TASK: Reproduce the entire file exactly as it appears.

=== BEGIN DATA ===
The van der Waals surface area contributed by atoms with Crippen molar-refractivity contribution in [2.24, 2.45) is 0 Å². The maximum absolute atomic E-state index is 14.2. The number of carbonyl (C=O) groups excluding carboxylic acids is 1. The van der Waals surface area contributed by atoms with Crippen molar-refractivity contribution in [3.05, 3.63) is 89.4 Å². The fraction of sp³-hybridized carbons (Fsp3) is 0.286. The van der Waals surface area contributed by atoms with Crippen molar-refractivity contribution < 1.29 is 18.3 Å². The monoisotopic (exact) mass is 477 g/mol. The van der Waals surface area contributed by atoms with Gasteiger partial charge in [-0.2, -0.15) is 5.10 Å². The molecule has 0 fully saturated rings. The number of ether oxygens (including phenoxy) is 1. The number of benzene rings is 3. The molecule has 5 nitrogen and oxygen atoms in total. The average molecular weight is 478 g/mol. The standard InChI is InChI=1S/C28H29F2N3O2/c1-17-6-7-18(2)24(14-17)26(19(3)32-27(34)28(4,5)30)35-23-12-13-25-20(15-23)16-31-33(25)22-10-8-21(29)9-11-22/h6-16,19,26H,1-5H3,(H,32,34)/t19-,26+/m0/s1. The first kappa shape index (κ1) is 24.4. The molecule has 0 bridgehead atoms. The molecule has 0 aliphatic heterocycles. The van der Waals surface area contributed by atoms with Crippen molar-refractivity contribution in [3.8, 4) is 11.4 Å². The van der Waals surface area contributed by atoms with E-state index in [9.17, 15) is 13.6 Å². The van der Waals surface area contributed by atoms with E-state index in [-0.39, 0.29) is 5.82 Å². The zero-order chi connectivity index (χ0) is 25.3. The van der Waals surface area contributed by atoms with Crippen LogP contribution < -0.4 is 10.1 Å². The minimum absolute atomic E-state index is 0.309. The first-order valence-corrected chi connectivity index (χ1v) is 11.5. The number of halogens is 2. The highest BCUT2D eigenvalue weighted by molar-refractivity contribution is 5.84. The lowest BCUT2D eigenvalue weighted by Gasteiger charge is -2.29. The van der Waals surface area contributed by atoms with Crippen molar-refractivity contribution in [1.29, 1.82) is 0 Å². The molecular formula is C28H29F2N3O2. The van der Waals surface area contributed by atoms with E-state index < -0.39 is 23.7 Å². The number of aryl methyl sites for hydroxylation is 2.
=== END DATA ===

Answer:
The van der Waals surface area contributed by atoms with Crippen molar-refractivity contribution in [2.24, 2.45) is 0 Å². The maximum absolute atomic E-state index is 14.2. The number of carbonyl (C=O) groups excluding carboxylic acids is 1. The van der Waals surface area contributed by atoms with Crippen molar-refractivity contribution in [3.05, 3.63) is 89.4 Å². The fraction of sp³-hybridized carbons (Fsp3) is 0.286. The van der Waals surface area contributed by atoms with Crippen molar-refractivity contribution < 1.29 is 18.3 Å². The monoisotopic (exact) mass is 477 g/mol. The van der Waals surface area contributed by atoms with Gasteiger partial charge in [-0.2, -0.15) is 5.10 Å². The molecule has 0 fully saturated rings. The number of ether oxygens (including phenoxy) is 1. The number of benzene rings is 3. The molecule has 5 nitrogen and oxygen atoms in total. The average molecular weight is 478 g/mol. The standard InChI is InChI=1S/C28H29F2N3O2/c1-17-6-7-18(2)24(14-17)26(19(3)32-27(34)28(4,5)30)35-23-12-13-25-20(15-23)16-31-33(25)22-10-8-21(29)9-11-22/h6-16,19,26H,1-5H3,(H,32,34)/t19-,26+/m0/s1. The first kappa shape index (κ1) is 24.4. The molecule has 0 bridgehead atoms. The molecule has 0 aliphatic heterocycles. The van der Waals surface area contributed by atoms with Crippen molar-refractivity contribution in [3.8, 4) is 11.4 Å². The van der Waals surface area contributed by atoms with E-state index in [9.17, 15) is 13.6 Å². The van der Waals surface area contributed by atoms with E-state index in [-0.39, 0.29) is 5.82 Å². The zero-order chi connectivity index (χ0) is 25.3. The van der Waals surface area contributed by atoms with Crippen LogP contribution < -0.4 is 10.1 Å². The minimum absolute atomic E-state index is 0.309. The first-order valence-corrected chi connectivity index (χ1v) is 11.5. The number of halogens is 2. The highest BCUT2D eigenvalue weighted by molar-refractivity contribution is 5.84. The lowest BCUT2D eigenvalue weighted by Gasteiger charge is -2.29. The van der Waals surface area contributed by atoms with Crippen molar-refractivity contribution in [1.29, 1.82) is 0 Å². The molecular formula is C28H29F2N3O2. The van der Waals surface area contributed by atoms with E-state index < -0.39 is 23.7 Å². The number of aryl methyl sites for hydroxylation is 2.